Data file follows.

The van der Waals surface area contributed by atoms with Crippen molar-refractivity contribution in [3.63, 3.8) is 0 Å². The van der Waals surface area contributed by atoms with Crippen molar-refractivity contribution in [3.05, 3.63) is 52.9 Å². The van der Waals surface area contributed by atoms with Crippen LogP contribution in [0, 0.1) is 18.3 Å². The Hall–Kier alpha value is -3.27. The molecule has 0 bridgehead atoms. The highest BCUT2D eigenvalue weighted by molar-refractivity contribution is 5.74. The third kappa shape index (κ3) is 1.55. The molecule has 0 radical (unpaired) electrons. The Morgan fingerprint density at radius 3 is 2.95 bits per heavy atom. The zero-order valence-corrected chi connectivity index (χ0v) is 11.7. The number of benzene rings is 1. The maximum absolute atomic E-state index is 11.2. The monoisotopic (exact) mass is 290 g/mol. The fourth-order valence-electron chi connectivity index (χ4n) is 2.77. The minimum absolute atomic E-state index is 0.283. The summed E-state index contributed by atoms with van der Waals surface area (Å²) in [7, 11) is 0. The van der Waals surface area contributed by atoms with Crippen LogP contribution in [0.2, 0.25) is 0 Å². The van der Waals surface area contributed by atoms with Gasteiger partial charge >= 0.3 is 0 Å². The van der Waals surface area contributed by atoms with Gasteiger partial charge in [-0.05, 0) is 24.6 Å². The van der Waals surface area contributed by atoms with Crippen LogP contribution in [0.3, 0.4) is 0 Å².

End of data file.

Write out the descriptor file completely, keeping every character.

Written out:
The van der Waals surface area contributed by atoms with Crippen molar-refractivity contribution in [3.63, 3.8) is 0 Å². The van der Waals surface area contributed by atoms with Crippen molar-refractivity contribution in [3.05, 3.63) is 52.9 Å². The van der Waals surface area contributed by atoms with Crippen LogP contribution in [0, 0.1) is 18.3 Å². The Hall–Kier alpha value is -3.27. The molecule has 0 bridgehead atoms. The highest BCUT2D eigenvalue weighted by molar-refractivity contribution is 5.74. The third kappa shape index (κ3) is 1.55. The molecule has 0 radical (unpaired) electrons. The Morgan fingerprint density at radius 3 is 2.95 bits per heavy atom. The zero-order valence-corrected chi connectivity index (χ0v) is 11.7. The number of benzene rings is 1. The maximum absolute atomic E-state index is 11.2. The monoisotopic (exact) mass is 290 g/mol. The fourth-order valence-electron chi connectivity index (χ4n) is 2.77. The minimum absolute atomic E-state index is 0.283. The summed E-state index contributed by atoms with van der Waals surface area (Å²) in [7, 11) is 0. The van der Waals surface area contributed by atoms with Crippen LogP contribution in [0.2, 0.25) is 0 Å². The van der Waals surface area contributed by atoms with Gasteiger partial charge >= 0.3 is 0 Å². The van der Waals surface area contributed by atoms with Gasteiger partial charge in [-0.05, 0) is 24.6 Å². The van der Waals surface area contributed by atoms with Crippen LogP contribution in [0.3, 0.4) is 0 Å².